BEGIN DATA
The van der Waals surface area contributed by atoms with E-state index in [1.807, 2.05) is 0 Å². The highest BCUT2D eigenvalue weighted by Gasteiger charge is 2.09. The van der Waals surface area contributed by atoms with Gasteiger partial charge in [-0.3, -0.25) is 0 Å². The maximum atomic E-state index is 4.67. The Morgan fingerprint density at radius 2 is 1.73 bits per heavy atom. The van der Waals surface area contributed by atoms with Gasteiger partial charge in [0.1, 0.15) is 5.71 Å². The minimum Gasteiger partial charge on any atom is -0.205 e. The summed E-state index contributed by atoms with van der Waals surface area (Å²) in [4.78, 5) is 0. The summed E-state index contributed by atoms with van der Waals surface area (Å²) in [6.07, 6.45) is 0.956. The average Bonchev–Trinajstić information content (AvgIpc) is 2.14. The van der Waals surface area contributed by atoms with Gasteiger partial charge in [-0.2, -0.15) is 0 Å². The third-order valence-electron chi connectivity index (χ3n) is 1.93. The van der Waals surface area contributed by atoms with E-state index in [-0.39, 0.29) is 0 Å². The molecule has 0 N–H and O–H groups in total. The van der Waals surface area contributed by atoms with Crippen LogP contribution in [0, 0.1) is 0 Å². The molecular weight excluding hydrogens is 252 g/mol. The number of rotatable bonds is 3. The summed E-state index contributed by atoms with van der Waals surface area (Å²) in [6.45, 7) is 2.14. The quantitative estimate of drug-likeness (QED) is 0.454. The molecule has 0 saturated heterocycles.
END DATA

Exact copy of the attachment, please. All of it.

The van der Waals surface area contributed by atoms with E-state index in [1.807, 2.05) is 0 Å². The highest BCUT2D eigenvalue weighted by Gasteiger charge is 2.09. The van der Waals surface area contributed by atoms with Gasteiger partial charge in [-0.3, -0.25) is 0 Å². The maximum atomic E-state index is 4.67. The Morgan fingerprint density at radius 2 is 1.73 bits per heavy atom. The van der Waals surface area contributed by atoms with Gasteiger partial charge in [0.1, 0.15) is 5.71 Å². The minimum Gasteiger partial charge on any atom is -0.205 e. The summed E-state index contributed by atoms with van der Waals surface area (Å²) in [4.78, 5) is 0. The summed E-state index contributed by atoms with van der Waals surface area (Å²) in [6.07, 6.45) is 0.956. The average Bonchev–Trinajstić information content (AvgIpc) is 2.14. The van der Waals surface area contributed by atoms with Gasteiger partial charge in [-0.2, -0.15) is 0 Å². The third-order valence-electron chi connectivity index (χ3n) is 1.93. The van der Waals surface area contributed by atoms with E-state index in [-0.39, 0.29) is 0 Å². The molecule has 0 N–H and O–H groups in total. The van der Waals surface area contributed by atoms with Crippen LogP contribution in [0, 0.1) is 0 Å². The molecular weight excluding hydrogens is 252 g/mol. The number of rotatable bonds is 3. The summed E-state index contributed by atoms with van der Waals surface area (Å²) in [6.45, 7) is 2.14. The quantitative estimate of drug-likeness (QED) is 0.454. The molecule has 0 saturated heterocycles.